The Canadian Construction Association (CCA) says removing community benefits requirements as a condition of procurement remains a core focus of its government relations plan in 2019.
The association says in its February newsletter that members raised the issue at the annual Parliament Hill Day in November, 2018 where “it was evident that many members of parliament (MP) and Senators were not aware of community benefits requirements’ negative implications on procurement.
“When explained, we found a wide range of support for our position from the three major parties on the Hill,” the CCA newsletter reported. “The 100+ Hill Day meetings helped solidify in the minds of parliamentarians that CCA’s members already pro-actively create community benefits and stand firmly against any measures that would dilute or create uncertainty within the competitive bidding process.”
In documentation, the government has identified “community benefits” as meaning that infrastructure procurement should target the hiring of under-represented groups from women to indigenous people. “A second aspect is directing construction contractors to use local accommodation, local workforce or local services, generally from among the targeted groups,” CCA says
Unfortunately, at all levels of government, this concept of community benefits requirements is being interpreted in ways that are disrupting the fair and transparent procurement process. For example, some governments have been asking for contractors to be creative in their bids, to add an “extra value” to projects, with no specifications. Others have mandated that workers must belong to a specific union. If you have any contract examples, please send them to firstname.lastname@example.org.
CCA says the efforts at educating the government both at a departmental level as well as at a parliamentary level have raised awareness of the unintended consequences of even seemingly harmless reporting, after the fact, on “community benefits”, as proposed in Bill C-344.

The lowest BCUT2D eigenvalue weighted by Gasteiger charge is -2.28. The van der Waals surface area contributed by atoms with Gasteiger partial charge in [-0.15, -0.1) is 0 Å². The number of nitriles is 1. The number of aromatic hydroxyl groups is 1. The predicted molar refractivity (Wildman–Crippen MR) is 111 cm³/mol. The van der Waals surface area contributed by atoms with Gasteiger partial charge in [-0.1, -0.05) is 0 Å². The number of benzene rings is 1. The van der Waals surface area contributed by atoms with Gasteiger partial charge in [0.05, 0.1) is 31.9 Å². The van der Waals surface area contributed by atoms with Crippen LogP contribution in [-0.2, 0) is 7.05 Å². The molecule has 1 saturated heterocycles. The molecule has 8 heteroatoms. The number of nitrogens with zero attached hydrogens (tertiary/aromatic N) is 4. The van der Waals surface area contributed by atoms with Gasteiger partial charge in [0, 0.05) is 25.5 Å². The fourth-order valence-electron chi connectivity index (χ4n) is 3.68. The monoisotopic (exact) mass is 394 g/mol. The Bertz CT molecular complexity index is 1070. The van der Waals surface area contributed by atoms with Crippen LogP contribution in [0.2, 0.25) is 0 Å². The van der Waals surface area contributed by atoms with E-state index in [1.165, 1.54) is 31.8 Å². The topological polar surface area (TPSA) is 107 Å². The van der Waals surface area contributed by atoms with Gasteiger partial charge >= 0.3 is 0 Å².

- Members do not have the right to require their workforce to disclose if they belong to a targeted group. This is protected by federal privacy legislation.
- There is a shortage of workforce in general, and in particular among women and new Canadians. Many of the jobs require skilled training – for safety, effectiveness and risk reasons – the local workforce, particularly in rural areas likely do not have the mix of skills required. Adding in such requirements may lead to project delays and increased costs; delaying or depriving the community of the necessary infrastructure to improve their lives.
- It is not the role of the general contractor to reach out to the local community to determine what “else” the community might want; the Charbonneau Commission’s purpose was to root out such behaviour
“The government should instead focus on removing its own barriers; such as the recently introduced credit scores for workers on federal projects, police checks for new Canadians and a fragmented security approval process which can result in workers going to another industry due to the length of time needed to get approval,” CCA says. “The government should work with the CCA and the industry to develop a national recruitment and retention campaign to position construction as an industry of choice and co-creating a diverse workforce.”
CCA will continue to educate on the implications of and ask that the government set aside Bill C-344. Senior CCA leadership will brief the new deputy minister of PSPC and will be meeting in the coming weeks with the full membership of the Senate Standing Committee on Social Affairs, Science and Technology. Community benefits requirements will form part of CCA’s ask of each party as they prepare their election platforms.